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Project by FMB member City Lofts London. If you have a design feature in mind like floor to ceiling windows, bear in mind that it may come with some hidden structural costs.

When you plan an extension, it’s easy to overlook the additional costs that some design features might add. Deepak explains where you might need to rely on some building expertise when estimating whether your budget can stretch to include everything you want.

“Let's say you’re extending your lounge, you might jump on Pinterest and find big, beautiful glass windows and think ‘I want bi-folding glass doors,’” Says Deepak.

“Often, the creation of the opening is far more expensive than actually buying and installing the doors. That may necessitate something like a box frame, which is essentially a whopping great steel going over your head, huge steel columns down the sides and steel going across the floor sitting on the footing. Those aren’t without cost.”

5. An extension is never just an extension

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Project by FMB member Zaluga Ltd. Factor in work and materials for a seamless flow between existing building and garden.

An extension is never just an extension, advises Deepak. “It's always an extension plus a little bit of remodelling work to allow that extension to happen. It can include landscaping, remodelling of the existing spaces, and potential upgrades to the utilities to service that space.”

For example, he advises that even if you’re planning quite a small rear extension “there’s inevitably going to be some landscaping work. Even if it’s just a modest one metre strip of patio, that’s still more work and needs to be accounted and budgeted for.”

“It’s also inevitable there’s going to be some overlap with the mechanical side of things. Like if the boiler is in the kitchen. Where's it going to be accommodated? If it’s going to be in a kitchen cupboard, do the kitchen designers know about it? Or you may need to upgrade your system, so you might need more space for a new boiler will that mean creating a utility room or losing a cupboard elsewhere in the house.”

Also think about what impact the extension has on adjoining rooms, where old house meets new. “There’s going to be bleed, for example, you may need to replaster walls in the old part of the house, or you might need new ceilings or cornicing.”

But who can you speak to, to identify and scope all these extra bits of work that might be needed? “It's really having trust and confidence that your design team and your build team will be able to guide you. The closest thing to a silver bullet for this issue is to invest in a set of working drawings. Very often, homeowners will complete drawings to the minimum standard required [ie the plans needed for planning permission and building regs], but the missing piece of the puzzle is the working drawings, which is essentially, the specifications.”

“More importantly, the answer is to hire the right architects in the first place to do them. Because you’re only going to get what you pay for. By just investing a few hundred quid in some really decent drawings, you’re investing in the knowledge of that architect to guide you through the process.”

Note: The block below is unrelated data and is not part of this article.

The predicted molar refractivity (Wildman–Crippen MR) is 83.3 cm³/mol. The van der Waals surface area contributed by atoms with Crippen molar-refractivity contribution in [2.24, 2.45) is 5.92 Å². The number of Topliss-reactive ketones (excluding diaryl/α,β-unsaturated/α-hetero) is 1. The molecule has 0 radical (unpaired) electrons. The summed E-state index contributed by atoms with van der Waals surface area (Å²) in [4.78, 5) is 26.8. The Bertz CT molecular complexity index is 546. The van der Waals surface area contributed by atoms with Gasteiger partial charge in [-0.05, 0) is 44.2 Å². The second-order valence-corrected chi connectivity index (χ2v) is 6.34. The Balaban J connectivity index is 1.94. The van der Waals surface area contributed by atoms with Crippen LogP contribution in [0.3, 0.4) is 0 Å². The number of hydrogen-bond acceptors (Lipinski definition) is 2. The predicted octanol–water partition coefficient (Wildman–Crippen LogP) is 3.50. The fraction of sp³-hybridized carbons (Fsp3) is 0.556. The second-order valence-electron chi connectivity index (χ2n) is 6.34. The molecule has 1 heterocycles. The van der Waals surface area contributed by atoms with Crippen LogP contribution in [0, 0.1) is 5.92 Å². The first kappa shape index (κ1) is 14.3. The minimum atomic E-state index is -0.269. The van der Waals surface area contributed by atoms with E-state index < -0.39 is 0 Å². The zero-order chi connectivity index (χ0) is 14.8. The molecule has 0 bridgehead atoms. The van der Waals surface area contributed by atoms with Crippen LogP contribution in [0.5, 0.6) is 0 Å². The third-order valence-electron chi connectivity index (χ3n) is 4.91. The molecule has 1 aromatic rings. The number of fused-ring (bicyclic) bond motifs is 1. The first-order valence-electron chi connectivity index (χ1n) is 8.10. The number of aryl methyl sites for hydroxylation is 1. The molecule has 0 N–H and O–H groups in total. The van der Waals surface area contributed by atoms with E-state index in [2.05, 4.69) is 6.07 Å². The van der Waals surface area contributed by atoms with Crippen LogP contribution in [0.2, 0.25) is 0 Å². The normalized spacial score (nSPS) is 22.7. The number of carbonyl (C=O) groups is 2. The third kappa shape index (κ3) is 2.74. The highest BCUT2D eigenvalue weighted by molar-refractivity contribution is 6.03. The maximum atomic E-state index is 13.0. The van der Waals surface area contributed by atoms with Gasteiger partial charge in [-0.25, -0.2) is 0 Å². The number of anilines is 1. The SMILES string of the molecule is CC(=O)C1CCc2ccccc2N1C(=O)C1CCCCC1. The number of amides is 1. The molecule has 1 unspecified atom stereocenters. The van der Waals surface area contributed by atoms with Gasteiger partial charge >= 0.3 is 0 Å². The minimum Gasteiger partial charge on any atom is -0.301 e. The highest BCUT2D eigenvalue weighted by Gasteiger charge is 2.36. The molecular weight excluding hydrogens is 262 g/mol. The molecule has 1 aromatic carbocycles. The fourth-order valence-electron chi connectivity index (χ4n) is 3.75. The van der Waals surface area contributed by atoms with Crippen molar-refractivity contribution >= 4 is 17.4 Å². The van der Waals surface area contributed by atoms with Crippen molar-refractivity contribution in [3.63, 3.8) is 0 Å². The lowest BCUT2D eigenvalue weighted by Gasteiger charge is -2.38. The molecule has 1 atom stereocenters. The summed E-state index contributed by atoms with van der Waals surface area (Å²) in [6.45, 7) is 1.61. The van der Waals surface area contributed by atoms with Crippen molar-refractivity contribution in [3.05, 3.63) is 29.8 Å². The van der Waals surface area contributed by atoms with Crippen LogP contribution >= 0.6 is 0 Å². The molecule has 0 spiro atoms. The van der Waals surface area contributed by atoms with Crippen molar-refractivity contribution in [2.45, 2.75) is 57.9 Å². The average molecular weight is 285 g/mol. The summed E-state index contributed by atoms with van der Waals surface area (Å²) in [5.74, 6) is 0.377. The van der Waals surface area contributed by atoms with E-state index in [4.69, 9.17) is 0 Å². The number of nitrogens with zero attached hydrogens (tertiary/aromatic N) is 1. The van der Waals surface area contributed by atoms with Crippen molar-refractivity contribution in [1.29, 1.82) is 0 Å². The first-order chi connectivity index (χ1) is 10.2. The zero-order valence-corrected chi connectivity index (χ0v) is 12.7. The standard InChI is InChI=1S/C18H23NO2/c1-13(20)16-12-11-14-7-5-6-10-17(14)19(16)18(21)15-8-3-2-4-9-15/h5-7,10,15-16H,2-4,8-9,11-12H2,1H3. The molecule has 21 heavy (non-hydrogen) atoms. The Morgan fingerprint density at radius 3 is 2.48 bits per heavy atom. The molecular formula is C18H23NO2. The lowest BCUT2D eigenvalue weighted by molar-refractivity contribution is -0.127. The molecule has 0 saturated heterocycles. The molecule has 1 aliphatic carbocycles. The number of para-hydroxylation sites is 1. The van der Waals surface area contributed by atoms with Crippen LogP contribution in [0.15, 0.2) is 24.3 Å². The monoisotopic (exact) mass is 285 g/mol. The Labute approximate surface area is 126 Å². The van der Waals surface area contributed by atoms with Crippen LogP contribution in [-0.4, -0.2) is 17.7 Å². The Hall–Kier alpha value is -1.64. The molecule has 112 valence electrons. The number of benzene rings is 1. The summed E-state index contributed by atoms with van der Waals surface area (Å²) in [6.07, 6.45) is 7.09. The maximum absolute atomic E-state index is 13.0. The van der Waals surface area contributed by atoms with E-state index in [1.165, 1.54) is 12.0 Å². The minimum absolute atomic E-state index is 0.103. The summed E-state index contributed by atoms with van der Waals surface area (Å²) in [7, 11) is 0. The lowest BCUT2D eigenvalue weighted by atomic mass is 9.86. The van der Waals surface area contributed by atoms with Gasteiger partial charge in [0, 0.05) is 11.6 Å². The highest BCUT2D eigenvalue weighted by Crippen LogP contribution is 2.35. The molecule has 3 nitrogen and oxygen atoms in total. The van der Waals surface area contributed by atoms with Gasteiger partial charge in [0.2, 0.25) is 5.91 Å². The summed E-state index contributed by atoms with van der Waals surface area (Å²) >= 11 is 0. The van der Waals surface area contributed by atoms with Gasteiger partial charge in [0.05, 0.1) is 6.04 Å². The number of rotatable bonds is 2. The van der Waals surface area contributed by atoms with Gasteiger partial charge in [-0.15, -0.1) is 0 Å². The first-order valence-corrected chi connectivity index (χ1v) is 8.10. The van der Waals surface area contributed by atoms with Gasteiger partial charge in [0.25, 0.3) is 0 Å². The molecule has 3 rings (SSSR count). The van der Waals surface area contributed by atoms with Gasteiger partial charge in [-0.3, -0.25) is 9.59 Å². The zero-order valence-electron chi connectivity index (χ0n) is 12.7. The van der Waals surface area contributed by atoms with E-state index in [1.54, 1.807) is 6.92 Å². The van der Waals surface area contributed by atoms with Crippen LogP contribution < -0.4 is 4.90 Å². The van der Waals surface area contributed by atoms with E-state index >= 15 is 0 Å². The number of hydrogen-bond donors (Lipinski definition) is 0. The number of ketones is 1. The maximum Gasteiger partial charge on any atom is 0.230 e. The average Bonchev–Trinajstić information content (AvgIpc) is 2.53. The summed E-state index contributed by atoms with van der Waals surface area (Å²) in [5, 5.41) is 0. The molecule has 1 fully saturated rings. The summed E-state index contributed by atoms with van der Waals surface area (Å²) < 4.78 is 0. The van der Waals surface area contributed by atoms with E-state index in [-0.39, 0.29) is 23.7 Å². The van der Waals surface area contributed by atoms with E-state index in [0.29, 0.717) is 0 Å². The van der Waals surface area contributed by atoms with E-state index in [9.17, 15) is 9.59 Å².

6. Make sure you have the right team for your extension

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At the FMB, we put a spotlight on quality builders to help you choose a local builder you can trust.

By doing some research into the type of extensions your builder and architect have worked on before, you’ll be able to avoid mistakes when planning an extension.

The advice from Deepak is: “There’s no point in hiring the wrong type of architect. For example, if you’re living in a Grade II listed house, you’ll need an architect with suitable English Heritage experience. You’re then going to need a suitable build team - you may have to treat ancient timbers, understand what you are allowed to do and what tools you are allowed to take to the property. Because it can all go very, very wrong if you hire the wrong team for the wrong type of project.”

So where can you find a reliable builder you can trust?

“The Federation of Master Builders is a superb place to start because all of their members have been vetted and independently inspected, and their company will have been checked, so you know that you're not getting into bed with a wrong ‘un,” says Deepak.

Find a builder you can trust

If you’re planning an extension and are ready to take the next step, search for a Master Builder with the FMB and find the right people for the job.

All our members are committed to high standards and have to pass a strict vetting process when they join, as well as regular independent inspections on-site, meaning you can build with confidence.

Search for a builder in your local area today.

 

Authors

Deepak Singh Udassi

Deepak Singh Udassi

City Lofts London

Deepak Singh Udassi runs a resi architectural practice and building firm, specialising in all kinds of extensions – lofts, side extensions, kitchen extension, garages conversions and granny annexes basements. Deepak’s specialist skill is in marrying up a client’s requirement with beautiful designs and impeccable construction.